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Two thirds of parents struggle with back to school costs

Almost two thirds of parents surveyed by the Irish League of Credit Unions for its annual back to school survey say that covering the cost of sending a child to school amounts to a financial burden.

Around a quarter of respondents say they get into debt in order to cover the costs every year.

The average debt parents find themselves incurring is €336, according to the report’s calculations.

Encouragingly, it’s down €61 on last year’s figure.

According to the study, the cost of sending a child to secondary school now averages at around €1,500.

That represents a marginal increase of €24 on the average amount last year.

The cost of sending a child to primary school has risen by an average of €63 to just shy of €1,200.

School books again top the list as the most expensive item for parents of secondary school children at €211, up from €196 last year.

Extracurricular activities are the top cost for primary school parents at €178, up from €167 last year.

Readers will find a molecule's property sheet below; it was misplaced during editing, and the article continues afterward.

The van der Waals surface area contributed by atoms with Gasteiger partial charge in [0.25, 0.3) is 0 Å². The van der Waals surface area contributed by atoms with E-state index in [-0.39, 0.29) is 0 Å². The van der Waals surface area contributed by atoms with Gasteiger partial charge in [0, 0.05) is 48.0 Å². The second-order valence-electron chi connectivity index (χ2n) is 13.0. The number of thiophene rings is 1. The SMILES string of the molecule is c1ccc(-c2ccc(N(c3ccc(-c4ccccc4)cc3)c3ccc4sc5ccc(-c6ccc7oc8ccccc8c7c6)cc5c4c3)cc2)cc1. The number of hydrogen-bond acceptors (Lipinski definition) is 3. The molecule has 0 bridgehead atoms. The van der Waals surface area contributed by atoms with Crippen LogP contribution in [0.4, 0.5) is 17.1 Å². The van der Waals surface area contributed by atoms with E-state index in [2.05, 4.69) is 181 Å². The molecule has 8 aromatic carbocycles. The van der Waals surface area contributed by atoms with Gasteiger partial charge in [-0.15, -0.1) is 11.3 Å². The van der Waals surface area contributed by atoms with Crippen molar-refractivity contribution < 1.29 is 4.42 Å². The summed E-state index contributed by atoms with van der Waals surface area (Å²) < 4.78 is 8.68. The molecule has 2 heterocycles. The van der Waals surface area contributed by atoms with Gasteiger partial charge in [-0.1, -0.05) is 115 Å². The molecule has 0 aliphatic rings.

Those relying on credit cards to pay for back to school costs is also slightly down at 17%, a reduction of 3 percentage points.

However, the number of Dublin-based parents relying on credit cards for back to school purchases remains high at 31%.

Around seven in ten schools are still seeking so called ‘voluntary contributions’, according to the report.

“Since we began carrying out our back to school research over six years ago, we have seen a steady increase in the cost of school books and uniforms,” Paul Bailey, Head of Communications with the ILCU said.

“For parents with more than one school going child, these costs can place huge financial pressure on a family. Our survey shows that nearly a quarter of parents go into debt to pay for back to school costs with a fifth of these incurring debt of over €500,” he added.

Over 1,000 people were interviewed for the survey towards the end of May and early June this year.

Article Source – Two thirds of parents struggle with back to school costs – RTE – Brian Finn

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